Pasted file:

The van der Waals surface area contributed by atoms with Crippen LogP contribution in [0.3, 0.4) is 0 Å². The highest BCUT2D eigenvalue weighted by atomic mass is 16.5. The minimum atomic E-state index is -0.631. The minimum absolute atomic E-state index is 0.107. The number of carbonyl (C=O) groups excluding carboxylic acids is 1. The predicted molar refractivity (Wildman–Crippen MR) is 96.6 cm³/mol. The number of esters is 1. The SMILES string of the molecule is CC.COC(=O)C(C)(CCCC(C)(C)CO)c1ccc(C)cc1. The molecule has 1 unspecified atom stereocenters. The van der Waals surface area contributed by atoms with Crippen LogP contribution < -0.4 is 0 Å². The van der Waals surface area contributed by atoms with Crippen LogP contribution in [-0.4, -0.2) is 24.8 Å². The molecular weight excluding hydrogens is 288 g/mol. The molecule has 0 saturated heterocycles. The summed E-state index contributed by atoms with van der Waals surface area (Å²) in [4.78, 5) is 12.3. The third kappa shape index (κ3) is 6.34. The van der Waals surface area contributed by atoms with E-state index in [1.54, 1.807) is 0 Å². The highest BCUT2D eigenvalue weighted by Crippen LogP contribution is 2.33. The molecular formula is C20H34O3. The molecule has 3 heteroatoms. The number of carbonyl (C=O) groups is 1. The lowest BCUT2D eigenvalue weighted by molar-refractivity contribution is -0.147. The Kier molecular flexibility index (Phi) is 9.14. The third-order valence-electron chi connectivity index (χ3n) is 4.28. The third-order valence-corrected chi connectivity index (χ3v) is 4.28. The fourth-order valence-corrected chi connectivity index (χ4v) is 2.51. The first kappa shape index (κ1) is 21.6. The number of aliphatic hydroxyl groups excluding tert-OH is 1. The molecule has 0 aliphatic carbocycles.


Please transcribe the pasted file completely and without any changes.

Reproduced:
The van der Waals surface area contributed by atoms with Crippen LogP contribution in [0.3, 0.4) is 0 Å². The highest BCUT2D eigenvalue weighted by atomic mass is 16.5. The minimum atomic E-state index is -0.631. The minimum absolute atomic E-state index is 0.107. The number of carbonyl (C=O) groups excluding carboxylic acids is 1. The predicted molar refractivity (Wildman–Crippen MR) is 96.6 cm³/mol. The number of esters is 1. The SMILES string of the molecule is CC.COC(=O)C(C)(CCCC(C)(C)CO)c1ccc(C)cc1. The molecule has 1 unspecified atom stereocenters. The van der Waals surface area contributed by atoms with Crippen LogP contribution < -0.4 is 0 Å². The van der Waals surface area contributed by atoms with Crippen LogP contribution in [-0.4, -0.2) is 24.8 Å². The molecular weight excluding hydrogens is 288 g/mol. The molecule has 0 saturated heterocycles. The summed E-state index contributed by atoms with van der Waals surface area (Å²) in [4.78, 5) is 12.3. The third kappa shape index (κ3) is 6.34. The van der Waals surface area contributed by atoms with E-state index in [1.54, 1.807) is 0 Å². The highest BCUT2D eigenvalue weighted by Crippen LogP contribution is 2.33. The molecular formula is C20H34O3. The molecule has 3 heteroatoms. The number of carbonyl (C=O) groups is 1. The lowest BCUT2D eigenvalue weighted by molar-refractivity contribution is -0.147. The Kier molecular flexibility index (Phi) is 9.14. The third-order valence-electron chi connectivity index (χ3n) is 4.28. The third-order valence-corrected chi connectivity index (χ3v) is 4.28. The fourth-order valence-corrected chi connectivity index (χ4v) is 2.51. The first kappa shape index (κ1) is 21.6. The number of aliphatic hydroxyl groups excluding tert-OH is 1. The molecule has 0 aliphatic carbocycles.